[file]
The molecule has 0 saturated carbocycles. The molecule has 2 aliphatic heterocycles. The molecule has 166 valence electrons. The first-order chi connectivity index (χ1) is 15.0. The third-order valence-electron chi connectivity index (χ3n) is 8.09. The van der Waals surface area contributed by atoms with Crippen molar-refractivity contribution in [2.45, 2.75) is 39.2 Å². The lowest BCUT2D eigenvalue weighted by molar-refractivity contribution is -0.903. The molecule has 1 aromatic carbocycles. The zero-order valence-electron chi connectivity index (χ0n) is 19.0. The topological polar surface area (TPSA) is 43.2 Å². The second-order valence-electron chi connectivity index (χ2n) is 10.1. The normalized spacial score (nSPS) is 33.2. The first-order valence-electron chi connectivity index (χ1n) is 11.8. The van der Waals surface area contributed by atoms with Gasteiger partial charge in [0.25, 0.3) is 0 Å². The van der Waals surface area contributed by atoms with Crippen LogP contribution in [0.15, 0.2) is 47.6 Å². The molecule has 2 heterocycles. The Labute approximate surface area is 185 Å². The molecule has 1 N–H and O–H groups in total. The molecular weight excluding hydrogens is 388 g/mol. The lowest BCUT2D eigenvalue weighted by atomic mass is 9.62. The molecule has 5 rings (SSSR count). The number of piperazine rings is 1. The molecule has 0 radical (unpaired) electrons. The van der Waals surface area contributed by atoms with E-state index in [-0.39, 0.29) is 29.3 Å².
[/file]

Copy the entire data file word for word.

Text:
The molecule has 0 saturated carbocycles. The molecule has 2 aliphatic heterocycles. The molecule has 166 valence electrons. The first-order chi connectivity index (χ1) is 15.0. The third-order valence-electron chi connectivity index (χ3n) is 8.09. The van der Waals surface area contributed by atoms with Crippen molar-refractivity contribution in [2.45, 2.75) is 39.2 Å². The lowest BCUT2D eigenvalue weighted by molar-refractivity contribution is -0.903. The molecule has 1 aromatic carbocycles. The zero-order valence-electron chi connectivity index (χ0n) is 19.0. The topological polar surface area (TPSA) is 43.2 Å². The second-order valence-electron chi connectivity index (χ2n) is 10.1. The normalized spacial score (nSPS) is 33.2. The first-order valence-electron chi connectivity index (χ1n) is 11.8. The van der Waals surface area contributed by atoms with Gasteiger partial charge in [0.25, 0.3) is 0 Å². The van der Waals surface area contributed by atoms with Crippen LogP contribution in [0.15, 0.2) is 47.6 Å². The molecule has 2 heterocycles. The Labute approximate surface area is 185 Å². The molecule has 1 N–H and O–H groups in total. The molecular weight excluding hydrogens is 388 g/mol. The lowest BCUT2D eigenvalue weighted by atomic mass is 9.62. The molecule has 5 rings (SSSR count). The number of piperazine rings is 1. The molecule has 0 radical (unpaired) electrons. The van der Waals surface area contributed by atoms with E-state index in [-0.39, 0.29) is 29.3 Å².